St. Alban’s Peace Garden is located at the intersection of East 46th Street and North Emerson Avenue in Indianapolis. We believe our intersection represents the crossroads of food insecurity and high homicide rates — and our faith in the resurrection, in hope, in peace and in everlasting life.
Church leadership recognized the challenges faced by those living on the east side of Indy. Our area is one of the most severe food deserts in Indiana, especially for fresh produce. And, in 2014, Indianapolis’ per capita murder rate was higher than that of Chicago’s. Indy has since set murder records each of the last several years. The church’s location, and its large lot size, was determined to be an ideal opportunity to provide fresh produce and raise awareness of violence.
A handful of volunteers, led by Deacon Mike Scime and Sarah Archer:
- Cultivated a 50-foot square plot in late May and planted watermelons and cantaloupes in early June. We did this to have a tangible beginning for this project in 2015 and to test the capacity of the soil. The fruit produced was distributed in September and early October to local homeless shelters.
- Created a sign for the garden that reads: St. Alban’s Peace Garden Swords into Plowshares (Micah 4:3). Designed, constructed, and painted six Religious Symbol plaques to promote inclusivity.
- Twenty-five people from St. Alban’s congregation and Grace and Mercy congregation, which shares our church home, plowed the area for the garden and sowed oats as a winter ground cover.
Thanks to a generous grant from the United Thank Offering (UTO), St. Alban’s created a full half acre functioning farm complete with a full-time garden manager, Tate Nielsen. Tate was responsible for designing a plan for what, where and when to plant seeds or seedlings. Tate also coordinated
volunteers, tracked harvest numbers. The results were astonishing:
- Gardeners raised nearly 10,000 pounds of vegetables, equal to 70,732 servings, that were contributed to area food pantries.
- 86 volunteers contributed nearly 900 hours of time.
- As we built white crosses for every homicide victim in Indianapolis that were placed in the garden as row markers and plant stakes, we mourned 148 homicide victims.
Year two. We did it again! Despite some changes, we raised nearly the same amount of vegetables, proving we can sustain the garden. We named our steadily growing cadre of volunteers as “the Order of the Green Thumb” holding a welcoming ceremony for each new volunteer. Our funders were parishioners and grant funds from Trinity Episcopal Church, Christ Church Cathedral Women, and The Glick Fund of the Central Indiana Community Foundation. Research with food pantries helped us refine what crops were planted. Tate continued as part-time garden manager.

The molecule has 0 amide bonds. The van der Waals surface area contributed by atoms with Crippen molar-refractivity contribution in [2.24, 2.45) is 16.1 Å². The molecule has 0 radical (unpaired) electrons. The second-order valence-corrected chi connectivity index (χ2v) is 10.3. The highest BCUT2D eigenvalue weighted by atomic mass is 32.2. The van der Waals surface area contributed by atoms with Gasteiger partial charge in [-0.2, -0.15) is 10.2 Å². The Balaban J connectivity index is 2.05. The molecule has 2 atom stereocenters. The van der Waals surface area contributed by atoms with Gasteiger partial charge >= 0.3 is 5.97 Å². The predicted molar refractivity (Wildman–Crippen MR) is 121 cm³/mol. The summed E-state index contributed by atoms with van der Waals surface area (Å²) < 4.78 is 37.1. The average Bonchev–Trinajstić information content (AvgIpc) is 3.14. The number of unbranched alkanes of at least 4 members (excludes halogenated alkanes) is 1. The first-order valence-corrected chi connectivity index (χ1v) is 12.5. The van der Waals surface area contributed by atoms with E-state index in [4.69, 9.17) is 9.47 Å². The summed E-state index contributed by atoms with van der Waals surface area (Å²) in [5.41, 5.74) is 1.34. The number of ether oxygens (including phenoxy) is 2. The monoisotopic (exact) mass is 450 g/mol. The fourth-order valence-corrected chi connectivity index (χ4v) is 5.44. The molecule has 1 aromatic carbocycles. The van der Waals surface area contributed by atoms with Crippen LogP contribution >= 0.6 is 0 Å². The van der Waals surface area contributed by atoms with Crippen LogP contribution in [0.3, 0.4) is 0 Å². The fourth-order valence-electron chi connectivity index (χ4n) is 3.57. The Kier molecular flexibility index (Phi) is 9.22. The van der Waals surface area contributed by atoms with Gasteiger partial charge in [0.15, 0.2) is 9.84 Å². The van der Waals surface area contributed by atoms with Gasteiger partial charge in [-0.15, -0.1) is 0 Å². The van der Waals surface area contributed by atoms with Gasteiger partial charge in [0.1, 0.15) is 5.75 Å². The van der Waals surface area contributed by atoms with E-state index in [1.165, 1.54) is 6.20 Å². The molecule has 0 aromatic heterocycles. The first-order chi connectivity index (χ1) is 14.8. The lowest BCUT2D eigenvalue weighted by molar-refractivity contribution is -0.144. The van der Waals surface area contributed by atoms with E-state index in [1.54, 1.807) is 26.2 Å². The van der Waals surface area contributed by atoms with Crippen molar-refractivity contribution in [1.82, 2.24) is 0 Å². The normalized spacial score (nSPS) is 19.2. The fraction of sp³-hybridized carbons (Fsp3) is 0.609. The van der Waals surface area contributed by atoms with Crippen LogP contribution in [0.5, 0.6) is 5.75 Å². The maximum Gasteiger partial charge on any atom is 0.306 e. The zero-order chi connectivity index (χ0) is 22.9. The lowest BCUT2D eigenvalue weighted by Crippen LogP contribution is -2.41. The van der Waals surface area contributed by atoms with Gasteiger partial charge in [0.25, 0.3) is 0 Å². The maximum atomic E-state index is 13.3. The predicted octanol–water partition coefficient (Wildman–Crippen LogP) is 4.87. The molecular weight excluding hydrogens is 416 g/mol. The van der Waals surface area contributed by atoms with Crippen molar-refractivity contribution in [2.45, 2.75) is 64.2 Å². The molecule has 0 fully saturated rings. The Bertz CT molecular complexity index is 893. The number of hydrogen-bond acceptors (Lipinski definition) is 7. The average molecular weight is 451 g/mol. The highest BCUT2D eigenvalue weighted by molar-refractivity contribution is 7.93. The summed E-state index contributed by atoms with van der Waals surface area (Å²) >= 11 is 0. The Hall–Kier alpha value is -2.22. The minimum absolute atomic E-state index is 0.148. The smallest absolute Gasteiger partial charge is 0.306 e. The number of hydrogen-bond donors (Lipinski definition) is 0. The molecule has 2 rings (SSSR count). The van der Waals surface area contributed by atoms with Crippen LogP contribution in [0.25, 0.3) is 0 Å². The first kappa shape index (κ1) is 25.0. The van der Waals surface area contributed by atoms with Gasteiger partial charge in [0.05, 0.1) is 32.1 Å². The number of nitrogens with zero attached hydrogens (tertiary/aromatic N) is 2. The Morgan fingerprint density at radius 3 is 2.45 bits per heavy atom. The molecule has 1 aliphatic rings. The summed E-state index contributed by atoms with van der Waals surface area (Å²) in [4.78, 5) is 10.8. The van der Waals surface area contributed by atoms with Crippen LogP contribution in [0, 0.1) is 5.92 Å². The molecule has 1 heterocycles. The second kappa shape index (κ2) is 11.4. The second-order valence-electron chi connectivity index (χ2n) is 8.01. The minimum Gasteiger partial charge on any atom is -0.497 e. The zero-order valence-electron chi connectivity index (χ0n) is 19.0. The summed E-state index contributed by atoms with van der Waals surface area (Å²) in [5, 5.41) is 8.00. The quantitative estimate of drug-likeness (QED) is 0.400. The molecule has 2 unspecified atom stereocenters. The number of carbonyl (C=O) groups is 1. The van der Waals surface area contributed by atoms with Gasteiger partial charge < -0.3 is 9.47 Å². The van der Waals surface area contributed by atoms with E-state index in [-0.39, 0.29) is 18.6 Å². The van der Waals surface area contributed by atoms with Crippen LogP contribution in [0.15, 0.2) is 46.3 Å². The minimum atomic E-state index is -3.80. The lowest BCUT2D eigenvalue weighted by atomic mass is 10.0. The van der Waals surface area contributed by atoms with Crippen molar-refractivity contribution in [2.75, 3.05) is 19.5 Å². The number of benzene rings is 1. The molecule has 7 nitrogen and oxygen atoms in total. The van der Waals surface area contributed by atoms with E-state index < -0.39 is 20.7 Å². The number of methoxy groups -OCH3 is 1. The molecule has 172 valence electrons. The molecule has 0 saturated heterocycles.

- Gardeners raised 8,074 pounds of vegetables (70,736 servings) that were contributed to area food pantries.
- 94 volunteers contributed over 800 hours of time.
- We mourned 154 homicide victims.
Year three. We have always enjoyed a relationship with Indy Urban Acres, which provides greenhouse space and other resources. Since 2016, we’ve also benefited from a wonderful relationship with local farmers who have supplied manure and hay (both for soil health). We faced some funding and volunteer challenges this year, so we reduced the size of the garden slightly. Tate continues as part-time garden manager. Once again, we were blessed with a generous grant from the The Glick Fund of the Central Indiana Community Foundation, as well as contributions from our parishioners. Thanks also to the Marion County Soil and Water district for a small grant.
The garden was grown with volunteer assistance from a number of groups, including: Worthmore Academy, the Junior League and Lutheran Middle School. Our primary food pantry distribution partner in 2018 shifted to the Cupboard of Lawrence Township which received 75% of weekly contributions. Other partners were Breakfast Buddies, Carriage House East and Sharing Place.
- Gardeners raised 6,548 pounds of vegetables (50,715 servings) that were contributed to area food pantries.
- More than 80 volunteers contributed over 800 hours of service.
- We mourned 159 homicide victims (4th consecutive record number of annual homicides).